There are many measures to determine an individual’s level of exercise intensity. Never let anyone tell you what level of exertion you are experiencing.
1. The talk test is a simple way to measure relative intensity. In general, during moderate-intensity activity you can talk but not sing. During vigorous activities you will not be able to say more than a few words without pausing for a breath.
2. A numerical scale from 0-10 where:
0 (Easy) to 10 (Hardest Ever)
0 is level of exertion sitting (sing)
1-4 is light intensity exertion (sing)
5-6 is moderate intensity of exertion (talk)
7-8 is vigorous level of exertion (words)
9-10 is hard as it can be (no words)
Always stop if you feel chest pain or discomfort, dizziness, palpitations or excessive shortness of breath. Consult with a medical provider to ensure no underlying condition is affecting your tolerance. Symptoms such as feeling sore, overly fatigued or minor swelling may indicate you have overdone it. Go easier next time and gradually build up. It is OK to start with 5 minutes of activity and build to recommended guidelines over time.
How do I know what exercises are appropriate for me?
A complete, safe and effective fitness program needs to include aerobic, muscle strengthening, endurance, and flexibility exercise components. There are many resources to help with starting, resuming, modifying or ramping up an exercise program. Physical therapists, personal trainers (ACE, ASCM, NASM certified), yoga instructors, group class instructors are all good starting points. Online resources can also be valuable, especially if you stick with sites ending in .edu or .gov. Some examples of these are listed at end of article.
I have never exercised; How do I begin?
If you have never exercised before and want to start to be more active, begin with walking and taking stairs instead of elevators. Start slow and build slowly, adding 5-10% distance every week or two. You can also vary speed to change intensity and add some aerobic component to change a walking form of activity to an exercise program. Research shows people who participate in activities they enjoy are more likely to continue. Also, exercising in a group environment gives people incentive to continue especially in the first months. Remember the national guidelines are cumulative and meant to be built up to. Make sure to stay hydrated and wear well fitted walking shoes. Pick a buddy and get moving.
I have arthritis. Is it safe for me to exercise?
Yes, research has shown exercise is safe and beneficial for patients with arthritis.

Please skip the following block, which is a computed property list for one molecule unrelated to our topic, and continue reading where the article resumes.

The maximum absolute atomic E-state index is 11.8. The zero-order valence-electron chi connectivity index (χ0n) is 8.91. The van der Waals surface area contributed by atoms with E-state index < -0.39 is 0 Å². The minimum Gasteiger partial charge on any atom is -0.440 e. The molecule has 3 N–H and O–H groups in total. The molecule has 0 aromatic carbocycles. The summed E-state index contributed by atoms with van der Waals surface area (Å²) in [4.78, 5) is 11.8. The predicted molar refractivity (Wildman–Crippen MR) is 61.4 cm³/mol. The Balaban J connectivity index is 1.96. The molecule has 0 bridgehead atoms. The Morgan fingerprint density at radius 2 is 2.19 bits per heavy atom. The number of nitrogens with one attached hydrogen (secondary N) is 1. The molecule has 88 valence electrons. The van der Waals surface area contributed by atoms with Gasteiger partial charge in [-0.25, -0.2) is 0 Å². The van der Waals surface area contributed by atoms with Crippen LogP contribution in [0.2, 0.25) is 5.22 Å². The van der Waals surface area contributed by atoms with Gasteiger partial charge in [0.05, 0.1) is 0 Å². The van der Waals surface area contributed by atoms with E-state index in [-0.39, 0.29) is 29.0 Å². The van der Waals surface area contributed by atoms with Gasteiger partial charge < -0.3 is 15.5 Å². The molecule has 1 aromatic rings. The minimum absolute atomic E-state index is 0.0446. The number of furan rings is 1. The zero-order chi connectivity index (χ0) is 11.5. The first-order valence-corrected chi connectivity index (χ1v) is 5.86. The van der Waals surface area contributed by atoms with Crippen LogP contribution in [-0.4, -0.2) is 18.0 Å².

Often joint or muscle pain, weakness, fatigue, or joint swelling can lead to loss of joint motion, stiffness, and muscle weakness and tightness. Exercise can decrease pain and enhance quality of life. Benefits of exercise include increased flexibility, increased strength, improvement in joint support, reduced pain and improved function. Before beginning an exercise program, contact your doctor or other healthcare provider to be sure it is safe and receive specific precautions. Do not exercise actively inflamed joints. It is usually best to avoid high impact activities such as running and opt for reduced weight bearing activities like cycling, water activities. Walking in water is also great — try forward, retro and side stepping. There are many ways to adapt exercise to water environment. When muscles become stronger and better able to support the joints, other activities can be added. Exercise is most beneficial if it is done on a regular basis. Set attainable goals, interact with others while exercising, follow-up regularly with a your healthcare professional or physical therapist to make adjustments to your program.
Studies have shown it is normal to experience some increase in pain, stiffness, and swelling when starting an activity/exercise program. If you are experiencing swelling or pain that is not improving with rest, consult you healthcare provider for advice. Start slowly and build intensity, frequency and duration of each activity over time.
Adult Exercise Guidelines: https://health.gov/paguidelines/second-edition/
Components of exercise program: http://www.acefitness.org/acefit/healthy_living_fit_facts_content.aspx?itemid=2627
National Institute on Aging: https://go4life.nia.nih.gov
National Institue of Health: Exercise and Physical Activity publication 09-4258 : https://www.nia.nih.gov/…/ExerciseGuide_FINAL_Aug20
American Physical Therapy Association: http://www.apta.org/PRMarketing/Consumers/PatientHandouts/